Cable boxes, ridesharing and the right to be represented by a bot

Here are two tech policy issues that don’t seem related but are: the FCC’s current push to open up the set-top-box, and the lawsuits challenging Uber’s and Lyft’s classification of drivers as independent contractors rather than employees.

The way to see the connection is through the lens of control vs. competition.  More specifically, they are about breaking apart the service and the interface, and how that can benefit competition and innovation.

In the case of the set top box, the FCC wants to require that cable providers allow any set top box or tv to connect directly to the cable wire and decrypt the schedule and content — so that any box or TV of the user’s choosing can build an interface around the TV/video listings and video content.

Under the FCC’s plan, Comcast and other cable providers would not have the exclusive right to the interface, and would instead be required to let customers use a box or TV or their choosing.  The FCCs reasoning here is twofold: the first reason is cost — consumers spend an average of $231 per year (or $20B total, annually) renting set-top boxes from cable companies; and the second is innovation: users of Comcast’s cable service will recognize this interface, which has existed unchanged (until very recently with the introduction of the X1 box) for at least a decade:


Because Comcast and other cable/video providers control both the service and the interface, and there’s no machine-readable API for accessing info through a third-party device, they’re able to charge high fees for the boxes, and are under no pressure to innovate on the interface.

So, how does that relate at all to what’s going on with Lyft and Uber and the worker classification lawsuits?

The focus of the ridesharing labor debate has been on classification of drivers as “independent contractors” or “employees”, which, at its heart, is about control.  The more control that’s exerted, the more it looks like an employee relationship, the less that’s exerted, the more it looks like an independent contractor relationship.

What’s so confusing is that in an app-mediated world, where platforms straddle the line between being “services” and “marketplaces”, control looks different than it did in the industrial era.  Alex Rosenblat from the Data & Society Institute has taken an interesting look at this.  Her research examines the often subtle ways in which data-rich platforms exert control over their users/partners/workers.  At the heart of it is the information asymmetry that exists between platforms and workers — which platforms make use of to exert control in subtle ways that look and feel very different than in the traditional employer / employee relationship.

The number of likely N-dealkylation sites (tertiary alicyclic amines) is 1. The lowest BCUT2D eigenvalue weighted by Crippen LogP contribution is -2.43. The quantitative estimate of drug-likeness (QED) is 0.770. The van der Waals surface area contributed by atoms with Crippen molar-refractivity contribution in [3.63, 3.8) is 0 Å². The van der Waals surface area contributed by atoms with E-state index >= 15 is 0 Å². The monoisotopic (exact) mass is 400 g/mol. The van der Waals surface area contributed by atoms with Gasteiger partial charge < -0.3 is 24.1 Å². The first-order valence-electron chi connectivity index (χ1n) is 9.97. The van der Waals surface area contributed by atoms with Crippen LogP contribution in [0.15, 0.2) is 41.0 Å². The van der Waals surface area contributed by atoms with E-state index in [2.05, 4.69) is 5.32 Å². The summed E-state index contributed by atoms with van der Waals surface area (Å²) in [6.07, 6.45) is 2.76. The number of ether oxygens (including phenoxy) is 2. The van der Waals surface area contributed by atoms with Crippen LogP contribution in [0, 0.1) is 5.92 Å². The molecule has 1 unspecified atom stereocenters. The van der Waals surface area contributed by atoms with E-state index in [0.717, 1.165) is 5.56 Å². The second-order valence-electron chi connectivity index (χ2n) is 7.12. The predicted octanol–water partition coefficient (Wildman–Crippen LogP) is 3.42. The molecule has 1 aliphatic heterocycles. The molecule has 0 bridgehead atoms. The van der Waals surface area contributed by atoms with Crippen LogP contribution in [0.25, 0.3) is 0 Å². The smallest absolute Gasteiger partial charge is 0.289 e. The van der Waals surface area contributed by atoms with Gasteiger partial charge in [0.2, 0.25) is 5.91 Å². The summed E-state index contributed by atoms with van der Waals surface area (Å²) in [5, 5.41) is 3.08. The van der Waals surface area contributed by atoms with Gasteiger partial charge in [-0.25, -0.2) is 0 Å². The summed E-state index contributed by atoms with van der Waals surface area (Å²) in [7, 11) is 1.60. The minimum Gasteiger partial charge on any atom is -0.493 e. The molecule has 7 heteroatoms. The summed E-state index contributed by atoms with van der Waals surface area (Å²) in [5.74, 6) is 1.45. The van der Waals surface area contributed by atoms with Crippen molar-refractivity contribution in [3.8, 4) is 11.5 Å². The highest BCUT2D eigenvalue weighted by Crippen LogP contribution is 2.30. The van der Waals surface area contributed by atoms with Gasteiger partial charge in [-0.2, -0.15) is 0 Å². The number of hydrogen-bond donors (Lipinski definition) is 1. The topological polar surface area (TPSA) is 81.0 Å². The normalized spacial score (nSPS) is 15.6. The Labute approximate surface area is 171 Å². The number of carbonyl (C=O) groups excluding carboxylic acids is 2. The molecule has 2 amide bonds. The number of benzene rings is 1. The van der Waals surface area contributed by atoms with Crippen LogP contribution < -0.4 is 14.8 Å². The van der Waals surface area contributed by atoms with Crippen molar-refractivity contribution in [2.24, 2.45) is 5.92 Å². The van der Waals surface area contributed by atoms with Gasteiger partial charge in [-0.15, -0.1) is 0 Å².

The parallel, then, to the set-top box debate is that separating the service from the interface may be the most elegant regulatory intervention here, as opposed to the more traditional interventions proposed by labor advocates.  My colleague Albert calls this the right to be represented by a bot.

Imagine a “driver bot” that could interface with ridesharing services on behalf of the driver, much the way that an AppleTV or Roku would interface with Cable programming under the FCC’s proposal.  Such a bot would be able to ingest information from ridesharing services, including rides available, pricing information (surges, etc), ratings and transactional data, etc., and interact with the services on behalf of the driver.

Over time, and deployed across the entire ridesharing fleet, such a bot service would be able to counterbalance the information asymmetry that Rosenblat describes, by analyzing and interpreting data collected across the entire network, and presenting it to drivers in a transparent and consistent way.

Why would rideshare platforms want to go along with such a scheme?  Because doing so would bolster their arguments that they really do have an arms-length, independent contractor relationship with their drivers — one that truly delivers freedom, flexibility and choice.  And, because the alternative — using heavy-handed, outmoded labor law to force the square peg of platform workers into the round hole of W2 employees — would be a much tougher proposition.

I suspect that over time, more and more regulators outside of the telecom space will take this kind of information-centric approach, recognizing the power dynamics embedded in data-rich systems.  It strikes me that such an approach will be necessary to move from a regulation 1.0 era to a regulation 2.0 era.